EUGENE — Freshmen learn quickly that a college baseball field is a much different place than their old high school haunts.
Players are bigger, stronger and faster, and it’s an entire lineup a pitcher has to be wary of facing.
“Hitters one through nine. In high school you might have one or two good hitters,” said Oregon freshman pitcher Jake Reed, expected to be the Ducks’ starter for Sunday’s game two of the best-of-three NCAA super regional series versus Kent State at PK Park.
“Once you get into college, especially the Pac(-12) and the playoffs, there are competitive guys up there that are going to be with you every single pitch, one through nine.”
The super regional gets started at 8 p.m. Saturday, with the series winner headed to the College World Series.
Reed and fellow freshmen Jordan Spencer and Thomas Thorpe have had their skills and nerves tested early.
Reed has been Oregon’s No. 2 starter this season, with a 7-4 record and 2.93 earned-run average in 16 starts.
Thorpe has made a team-high 32 appearance (one start), with a 2-0 mark and 2.25 ERA.
Spencer, who pitcher a no-hitter against Portland on April 18 in Keizer, has played in 12 games (six starts), with a 4-2 record and 4.26 ERA.
“You haven’t learned unless there’s failure,” said Spencer, from Beaverton. “It also helps you adjust, and it helps you grind through those situations.”
It’s an eye-opener for freshmen when they join a college baseball team for the first time, often in the fall for practice.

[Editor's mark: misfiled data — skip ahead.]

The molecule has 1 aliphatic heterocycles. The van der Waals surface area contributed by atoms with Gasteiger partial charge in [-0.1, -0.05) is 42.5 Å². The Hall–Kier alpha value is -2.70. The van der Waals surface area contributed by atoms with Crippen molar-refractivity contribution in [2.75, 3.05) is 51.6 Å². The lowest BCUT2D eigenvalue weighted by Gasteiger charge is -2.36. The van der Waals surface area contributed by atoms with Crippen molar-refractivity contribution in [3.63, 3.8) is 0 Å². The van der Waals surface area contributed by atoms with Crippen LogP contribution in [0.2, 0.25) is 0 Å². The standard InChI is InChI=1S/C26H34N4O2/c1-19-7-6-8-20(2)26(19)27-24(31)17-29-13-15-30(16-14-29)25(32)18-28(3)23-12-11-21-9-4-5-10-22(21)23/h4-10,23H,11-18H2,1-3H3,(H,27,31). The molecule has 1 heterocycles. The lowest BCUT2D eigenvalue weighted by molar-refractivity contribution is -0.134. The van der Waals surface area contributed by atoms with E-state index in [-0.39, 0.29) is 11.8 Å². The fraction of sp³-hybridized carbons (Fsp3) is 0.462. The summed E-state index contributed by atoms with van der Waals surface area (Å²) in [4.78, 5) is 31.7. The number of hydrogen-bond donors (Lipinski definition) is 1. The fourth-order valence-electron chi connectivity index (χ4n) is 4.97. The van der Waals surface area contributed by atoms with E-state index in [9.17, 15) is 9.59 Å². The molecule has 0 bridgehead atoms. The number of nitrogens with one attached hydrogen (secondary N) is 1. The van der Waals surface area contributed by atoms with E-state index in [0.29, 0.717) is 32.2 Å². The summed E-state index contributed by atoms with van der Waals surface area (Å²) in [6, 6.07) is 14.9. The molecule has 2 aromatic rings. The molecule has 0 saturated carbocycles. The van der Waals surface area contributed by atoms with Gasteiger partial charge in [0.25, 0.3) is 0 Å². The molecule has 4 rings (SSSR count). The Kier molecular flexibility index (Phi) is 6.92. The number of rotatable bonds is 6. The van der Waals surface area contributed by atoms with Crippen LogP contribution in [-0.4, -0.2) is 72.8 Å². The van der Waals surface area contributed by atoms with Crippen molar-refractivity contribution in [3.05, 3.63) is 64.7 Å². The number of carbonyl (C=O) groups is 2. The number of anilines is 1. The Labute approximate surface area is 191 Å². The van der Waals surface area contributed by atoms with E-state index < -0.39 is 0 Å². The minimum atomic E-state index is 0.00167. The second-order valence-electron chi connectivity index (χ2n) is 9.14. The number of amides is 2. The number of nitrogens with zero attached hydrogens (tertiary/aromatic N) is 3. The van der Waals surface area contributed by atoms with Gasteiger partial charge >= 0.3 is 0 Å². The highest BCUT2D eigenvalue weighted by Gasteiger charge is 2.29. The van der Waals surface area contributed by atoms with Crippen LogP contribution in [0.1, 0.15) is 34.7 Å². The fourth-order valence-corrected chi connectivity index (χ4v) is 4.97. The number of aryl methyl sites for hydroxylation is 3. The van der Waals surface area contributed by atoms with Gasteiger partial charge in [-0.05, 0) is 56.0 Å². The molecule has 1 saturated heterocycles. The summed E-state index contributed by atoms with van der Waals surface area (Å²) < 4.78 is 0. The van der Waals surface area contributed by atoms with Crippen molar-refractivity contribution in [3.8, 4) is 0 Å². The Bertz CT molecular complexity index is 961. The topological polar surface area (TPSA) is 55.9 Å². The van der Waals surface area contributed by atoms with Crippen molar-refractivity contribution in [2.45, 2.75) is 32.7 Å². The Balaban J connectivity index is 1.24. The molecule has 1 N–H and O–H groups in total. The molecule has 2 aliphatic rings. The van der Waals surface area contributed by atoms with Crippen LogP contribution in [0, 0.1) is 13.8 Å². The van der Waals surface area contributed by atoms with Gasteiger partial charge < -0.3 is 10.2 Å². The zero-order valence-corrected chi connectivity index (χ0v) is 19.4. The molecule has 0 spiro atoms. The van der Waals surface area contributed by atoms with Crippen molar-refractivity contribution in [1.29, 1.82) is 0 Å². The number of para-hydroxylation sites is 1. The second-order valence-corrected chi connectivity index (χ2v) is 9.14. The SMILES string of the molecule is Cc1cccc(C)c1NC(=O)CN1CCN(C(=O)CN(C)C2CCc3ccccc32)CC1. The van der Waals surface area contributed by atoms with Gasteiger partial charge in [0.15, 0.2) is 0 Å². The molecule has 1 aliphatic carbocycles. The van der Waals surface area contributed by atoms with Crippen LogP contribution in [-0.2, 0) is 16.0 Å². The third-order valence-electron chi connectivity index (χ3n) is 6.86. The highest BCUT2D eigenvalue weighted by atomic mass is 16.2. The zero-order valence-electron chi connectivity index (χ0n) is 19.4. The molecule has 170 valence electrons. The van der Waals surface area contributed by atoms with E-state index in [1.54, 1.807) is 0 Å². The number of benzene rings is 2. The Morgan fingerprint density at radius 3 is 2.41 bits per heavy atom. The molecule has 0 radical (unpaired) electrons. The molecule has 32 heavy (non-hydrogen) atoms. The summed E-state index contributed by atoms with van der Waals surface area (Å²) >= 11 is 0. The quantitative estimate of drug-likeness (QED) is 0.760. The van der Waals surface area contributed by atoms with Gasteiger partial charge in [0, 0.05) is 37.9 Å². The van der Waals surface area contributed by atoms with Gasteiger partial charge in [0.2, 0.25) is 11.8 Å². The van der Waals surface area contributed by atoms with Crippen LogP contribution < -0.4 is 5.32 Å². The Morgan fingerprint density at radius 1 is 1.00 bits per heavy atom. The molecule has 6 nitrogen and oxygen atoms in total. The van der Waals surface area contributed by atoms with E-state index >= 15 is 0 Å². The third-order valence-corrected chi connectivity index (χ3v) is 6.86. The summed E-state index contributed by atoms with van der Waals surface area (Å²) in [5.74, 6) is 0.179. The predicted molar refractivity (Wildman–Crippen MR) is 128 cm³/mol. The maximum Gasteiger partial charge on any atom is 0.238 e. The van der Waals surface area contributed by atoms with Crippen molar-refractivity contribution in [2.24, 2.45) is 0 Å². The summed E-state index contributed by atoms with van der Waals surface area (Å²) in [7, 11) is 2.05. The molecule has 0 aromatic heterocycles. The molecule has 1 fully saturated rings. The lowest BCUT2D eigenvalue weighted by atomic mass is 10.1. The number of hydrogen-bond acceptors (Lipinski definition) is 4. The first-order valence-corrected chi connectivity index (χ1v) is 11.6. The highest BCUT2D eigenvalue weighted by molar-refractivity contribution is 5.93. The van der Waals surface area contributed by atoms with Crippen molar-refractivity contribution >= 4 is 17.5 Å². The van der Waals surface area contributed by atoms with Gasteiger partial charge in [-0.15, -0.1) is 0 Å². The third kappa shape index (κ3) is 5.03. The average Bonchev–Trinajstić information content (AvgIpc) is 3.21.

Thorpe, a left-hander, said it’s a lot of work he never had to do out at Evergreen High School in Vancouver, Wash.
“A lot of conditioning and mental preparing,” he said. “When I went out and did my first scrimmage, there was a lot of adrenaline coming out. It was intense, then you calm down a little bit and get into a groove.”
Oregon coach George Horton stresses the mental part of the game as an important aspect.
He brings in experts to help his players work on breathing, relaxing and focusing.
It’s dealing with the rise and fall of emotions and pressure situations. They call it being comfortable being uncomfortable.
For freshmen, those highs and lows are multiplied because they’ve often never been in those circumstances before on a baseball field.
Horton describes facing a talented hitter, “King Kong,” and the mental approach taken as well as the readiness to get that hitter out.
“You go ‘oh boy I get to pitch against him,’ you’re ready,” the coach said. “If it’s, ‘oh no, King Kong is coming to the plate’, you’ve got a problem.”
Horton says much of the work freshmen do in preparing to play at the college level is done long before they arrive.
Those players who have life experiences and haven’t had their parents do everything for them in their formative years often have a leg up on those who haven’t learned to do things for themselves, the coach said.
Then when they move away from home, there’s the adjustment to managing all aspects of life on your own, which can have a direct effect on their play.
“Some people take a while to grow up,” Horton said. “It’s one of those development things that we stress.”